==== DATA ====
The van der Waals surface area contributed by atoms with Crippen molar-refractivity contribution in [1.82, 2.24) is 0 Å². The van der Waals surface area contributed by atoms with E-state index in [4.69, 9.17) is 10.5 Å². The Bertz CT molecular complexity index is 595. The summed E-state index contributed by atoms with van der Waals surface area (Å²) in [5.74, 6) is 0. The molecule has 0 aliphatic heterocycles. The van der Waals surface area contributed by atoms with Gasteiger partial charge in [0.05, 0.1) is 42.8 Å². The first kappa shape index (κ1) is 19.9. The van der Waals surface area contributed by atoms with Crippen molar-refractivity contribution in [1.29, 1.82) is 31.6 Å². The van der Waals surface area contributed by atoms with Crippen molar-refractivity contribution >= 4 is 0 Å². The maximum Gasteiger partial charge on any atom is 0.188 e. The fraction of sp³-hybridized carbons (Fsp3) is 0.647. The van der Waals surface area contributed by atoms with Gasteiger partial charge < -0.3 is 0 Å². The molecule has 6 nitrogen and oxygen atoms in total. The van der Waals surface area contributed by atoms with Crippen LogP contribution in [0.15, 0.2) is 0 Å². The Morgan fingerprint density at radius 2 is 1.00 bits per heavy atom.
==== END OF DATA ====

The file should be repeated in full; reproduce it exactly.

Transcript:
The van der Waals surface area contributed by atoms with Crippen molar-refractivity contribution in [1.82, 2.24) is 0 Å². The van der Waals surface area contributed by atoms with E-state index in [4.69, 9.17) is 10.5 Å². The Bertz CT molecular complexity index is 595. The summed E-state index contributed by atoms with van der Waals surface area (Å²) in [5.74, 6) is 0. The molecule has 0 aliphatic heterocycles. The van der Waals surface area contributed by atoms with Gasteiger partial charge in [0.05, 0.1) is 42.8 Å². The first kappa shape index (κ1) is 19.9. The van der Waals surface area contributed by atoms with Crippen molar-refractivity contribution in [1.29, 1.82) is 31.6 Å². The van der Waals surface area contributed by atoms with Crippen molar-refractivity contribution >= 4 is 0 Å². The maximum Gasteiger partial charge on any atom is 0.188 e. The fraction of sp³-hybridized carbons (Fsp3) is 0.647. The van der Waals surface area contributed by atoms with Gasteiger partial charge < -0.3 is 0 Å². The molecule has 6 nitrogen and oxygen atoms in total. The van der Waals surface area contributed by atoms with Crippen LogP contribution in [0.15, 0.2) is 0 Å². The Morgan fingerprint density at radius 2 is 1.00 bits per heavy atom.